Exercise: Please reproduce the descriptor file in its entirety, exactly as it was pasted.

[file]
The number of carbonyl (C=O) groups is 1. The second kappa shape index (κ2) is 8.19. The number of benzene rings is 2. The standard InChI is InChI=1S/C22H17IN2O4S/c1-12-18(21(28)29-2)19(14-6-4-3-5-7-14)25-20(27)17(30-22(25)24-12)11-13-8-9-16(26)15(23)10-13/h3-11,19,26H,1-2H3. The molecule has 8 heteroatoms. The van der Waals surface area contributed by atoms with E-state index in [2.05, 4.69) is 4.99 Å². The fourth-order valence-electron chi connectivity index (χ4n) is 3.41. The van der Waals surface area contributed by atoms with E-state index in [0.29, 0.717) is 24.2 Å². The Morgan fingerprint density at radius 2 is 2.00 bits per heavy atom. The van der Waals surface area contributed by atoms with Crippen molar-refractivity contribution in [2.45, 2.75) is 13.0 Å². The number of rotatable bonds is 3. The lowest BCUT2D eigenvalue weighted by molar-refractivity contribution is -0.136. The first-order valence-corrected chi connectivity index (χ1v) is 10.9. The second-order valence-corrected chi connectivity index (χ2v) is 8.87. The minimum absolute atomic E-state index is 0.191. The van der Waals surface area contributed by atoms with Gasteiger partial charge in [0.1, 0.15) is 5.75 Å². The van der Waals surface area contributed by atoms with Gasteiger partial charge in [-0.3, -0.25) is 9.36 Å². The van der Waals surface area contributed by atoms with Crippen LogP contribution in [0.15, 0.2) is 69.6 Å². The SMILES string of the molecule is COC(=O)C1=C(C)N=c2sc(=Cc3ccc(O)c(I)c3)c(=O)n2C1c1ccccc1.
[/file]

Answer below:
The number of carbonyl (C=O) groups is 1. The second kappa shape index (κ2) is 8.19. The number of benzene rings is 2. The standard InChI is InChI=1S/C22H17IN2O4S/c1-12-18(21(28)29-2)19(14-6-4-3-5-7-14)25-20(27)17(30-22(25)24-12)11-13-8-9-16(26)15(23)10-13/h3-11,19,26H,1-2H3. The molecule has 8 heteroatoms. The van der Waals surface area contributed by atoms with E-state index in [2.05, 4.69) is 4.99 Å². The fourth-order valence-electron chi connectivity index (χ4n) is 3.41. The van der Waals surface area contributed by atoms with E-state index in [0.29, 0.717) is 24.2 Å². The Morgan fingerprint density at radius 2 is 2.00 bits per heavy atom. The van der Waals surface area contributed by atoms with Crippen molar-refractivity contribution in [2.45, 2.75) is 13.0 Å². The number of rotatable bonds is 3. The lowest BCUT2D eigenvalue weighted by molar-refractivity contribution is -0.136. The first-order valence-corrected chi connectivity index (χ1v) is 10.9. The second-order valence-corrected chi connectivity index (χ2v) is 8.87. The minimum absolute atomic E-state index is 0.191. The van der Waals surface area contributed by atoms with Gasteiger partial charge in [0.1, 0.15) is 5.75 Å². The van der Waals surface area contributed by atoms with Gasteiger partial charge in [-0.3, -0.25) is 9.36 Å². The van der Waals surface area contributed by atoms with Crippen LogP contribution in [0.15, 0.2) is 69.6 Å². The SMILES string of the molecule is COC(=O)C1=C(C)N=c2sc(=Cc3ccc(O)c(I)c3)c(=O)n2C1c1ccccc1.